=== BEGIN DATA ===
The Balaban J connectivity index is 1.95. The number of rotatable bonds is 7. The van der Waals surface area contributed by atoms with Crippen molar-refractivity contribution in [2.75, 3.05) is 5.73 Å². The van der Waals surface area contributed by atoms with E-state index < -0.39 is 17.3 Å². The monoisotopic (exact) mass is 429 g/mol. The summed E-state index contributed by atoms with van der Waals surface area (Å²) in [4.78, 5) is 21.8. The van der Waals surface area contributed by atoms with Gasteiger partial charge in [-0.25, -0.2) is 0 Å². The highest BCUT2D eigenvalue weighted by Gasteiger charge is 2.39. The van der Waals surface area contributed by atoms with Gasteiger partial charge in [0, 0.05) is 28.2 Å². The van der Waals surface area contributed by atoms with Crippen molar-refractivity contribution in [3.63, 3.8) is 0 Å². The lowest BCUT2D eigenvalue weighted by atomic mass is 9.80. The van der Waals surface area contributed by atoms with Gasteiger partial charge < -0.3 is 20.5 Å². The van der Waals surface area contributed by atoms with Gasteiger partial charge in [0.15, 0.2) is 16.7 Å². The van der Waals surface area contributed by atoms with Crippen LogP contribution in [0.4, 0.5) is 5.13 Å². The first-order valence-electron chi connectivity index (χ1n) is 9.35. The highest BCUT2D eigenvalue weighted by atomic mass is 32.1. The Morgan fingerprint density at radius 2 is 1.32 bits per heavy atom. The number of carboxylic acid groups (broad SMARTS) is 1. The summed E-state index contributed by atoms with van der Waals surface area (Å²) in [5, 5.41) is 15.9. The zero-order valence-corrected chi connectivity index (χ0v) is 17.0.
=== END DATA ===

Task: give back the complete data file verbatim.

The Balaban J connectivity index is 1.95. The number of rotatable bonds is 7. The van der Waals surface area contributed by atoms with Crippen molar-refractivity contribution in [2.75, 3.05) is 5.73 Å². The van der Waals surface area contributed by atoms with E-state index < -0.39 is 17.3 Å². The monoisotopic (exact) mass is 429 g/mol. The summed E-state index contributed by atoms with van der Waals surface area (Å²) in [4.78, 5) is 21.8. The van der Waals surface area contributed by atoms with Gasteiger partial charge in [-0.25, -0.2) is 0 Å². The highest BCUT2D eigenvalue weighted by Gasteiger charge is 2.39. The van der Waals surface area contributed by atoms with Gasteiger partial charge in [0, 0.05) is 28.2 Å². The van der Waals surface area contributed by atoms with Crippen molar-refractivity contribution in [3.63, 3.8) is 0 Å². The lowest BCUT2D eigenvalue weighted by atomic mass is 9.80. The van der Waals surface area contributed by atoms with Gasteiger partial charge < -0.3 is 20.5 Å². The van der Waals surface area contributed by atoms with Gasteiger partial charge in [0.15, 0.2) is 16.7 Å². The van der Waals surface area contributed by atoms with Crippen LogP contribution in [0.4, 0.5) is 5.13 Å². The first-order valence-electron chi connectivity index (χ1n) is 9.35. The highest BCUT2D eigenvalue weighted by atomic mass is 32.1. The Morgan fingerprint density at radius 2 is 1.32 bits per heavy atom. The number of carboxylic acid groups (broad SMARTS) is 1. The summed E-state index contributed by atoms with van der Waals surface area (Å²) in [5, 5.41) is 15.9. The zero-order valence-corrected chi connectivity index (χ0v) is 17.0.